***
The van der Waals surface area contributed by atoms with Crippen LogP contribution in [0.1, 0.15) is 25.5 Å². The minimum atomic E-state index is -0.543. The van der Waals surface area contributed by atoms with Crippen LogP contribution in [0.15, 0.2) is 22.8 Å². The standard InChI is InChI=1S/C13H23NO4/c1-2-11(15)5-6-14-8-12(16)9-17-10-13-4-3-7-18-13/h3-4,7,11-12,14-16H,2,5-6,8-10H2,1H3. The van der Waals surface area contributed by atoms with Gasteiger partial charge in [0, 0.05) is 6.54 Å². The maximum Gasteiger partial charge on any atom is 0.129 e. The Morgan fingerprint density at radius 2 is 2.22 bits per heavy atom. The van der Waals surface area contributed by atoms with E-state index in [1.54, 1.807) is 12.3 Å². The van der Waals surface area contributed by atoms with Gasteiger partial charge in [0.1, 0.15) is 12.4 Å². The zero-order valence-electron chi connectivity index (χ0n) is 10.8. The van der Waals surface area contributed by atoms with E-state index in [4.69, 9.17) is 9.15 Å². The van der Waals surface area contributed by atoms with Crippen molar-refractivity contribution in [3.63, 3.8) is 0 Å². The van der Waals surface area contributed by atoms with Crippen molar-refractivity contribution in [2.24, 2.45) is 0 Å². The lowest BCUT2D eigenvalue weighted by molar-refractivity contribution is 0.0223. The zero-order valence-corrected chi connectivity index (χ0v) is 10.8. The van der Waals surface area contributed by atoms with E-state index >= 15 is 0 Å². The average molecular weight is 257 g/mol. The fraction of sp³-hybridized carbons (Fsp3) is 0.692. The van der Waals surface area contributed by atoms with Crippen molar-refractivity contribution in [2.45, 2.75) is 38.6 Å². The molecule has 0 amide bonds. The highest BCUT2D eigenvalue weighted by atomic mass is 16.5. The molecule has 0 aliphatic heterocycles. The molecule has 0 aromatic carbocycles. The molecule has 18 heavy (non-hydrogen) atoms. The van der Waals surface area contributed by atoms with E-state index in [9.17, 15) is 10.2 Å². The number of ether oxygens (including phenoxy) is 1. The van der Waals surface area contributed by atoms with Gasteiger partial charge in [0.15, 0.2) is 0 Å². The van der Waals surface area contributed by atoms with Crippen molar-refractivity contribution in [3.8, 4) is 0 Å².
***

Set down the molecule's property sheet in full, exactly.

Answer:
The van der Waals surface area contributed by atoms with Crippen LogP contribution in [0.1, 0.15) is 25.5 Å². The minimum atomic E-state index is -0.543. The van der Waals surface area contributed by atoms with Crippen LogP contribution in [0.15, 0.2) is 22.8 Å². The standard InChI is InChI=1S/C13H23NO4/c1-2-11(15)5-6-14-8-12(16)9-17-10-13-4-3-7-18-13/h3-4,7,11-12,14-16H,2,5-6,8-10H2,1H3. The van der Waals surface area contributed by atoms with Gasteiger partial charge in [0, 0.05) is 6.54 Å². The maximum Gasteiger partial charge on any atom is 0.129 e. The Morgan fingerprint density at radius 2 is 2.22 bits per heavy atom. The van der Waals surface area contributed by atoms with E-state index in [1.54, 1.807) is 12.3 Å². The van der Waals surface area contributed by atoms with Gasteiger partial charge in [0.1, 0.15) is 12.4 Å². The zero-order valence-electron chi connectivity index (χ0n) is 10.8. The van der Waals surface area contributed by atoms with E-state index in [4.69, 9.17) is 9.15 Å². The van der Waals surface area contributed by atoms with Crippen molar-refractivity contribution in [3.63, 3.8) is 0 Å². The van der Waals surface area contributed by atoms with Crippen molar-refractivity contribution in [2.24, 2.45) is 0 Å². The lowest BCUT2D eigenvalue weighted by molar-refractivity contribution is 0.0223. The zero-order valence-corrected chi connectivity index (χ0v) is 10.8. The van der Waals surface area contributed by atoms with E-state index >= 15 is 0 Å². The average molecular weight is 257 g/mol. The fraction of sp³-hybridized carbons (Fsp3) is 0.692. The van der Waals surface area contributed by atoms with Crippen molar-refractivity contribution in [2.45, 2.75) is 38.6 Å². The molecule has 0 amide bonds. The highest BCUT2D eigenvalue weighted by atomic mass is 16.5. The molecule has 0 aliphatic heterocycles. The molecule has 0 aromatic carbocycles. The molecule has 18 heavy (non-hydrogen) atoms. The van der Waals surface area contributed by atoms with E-state index in [9.17, 15) is 10.2 Å². The number of ether oxygens (including phenoxy) is 1. The van der Waals surface area contributed by atoms with Gasteiger partial charge in [0.15, 0.2) is 0 Å². The van der Waals surface area contributed by atoms with Crippen molar-refractivity contribution in [3.8, 4) is 0 Å².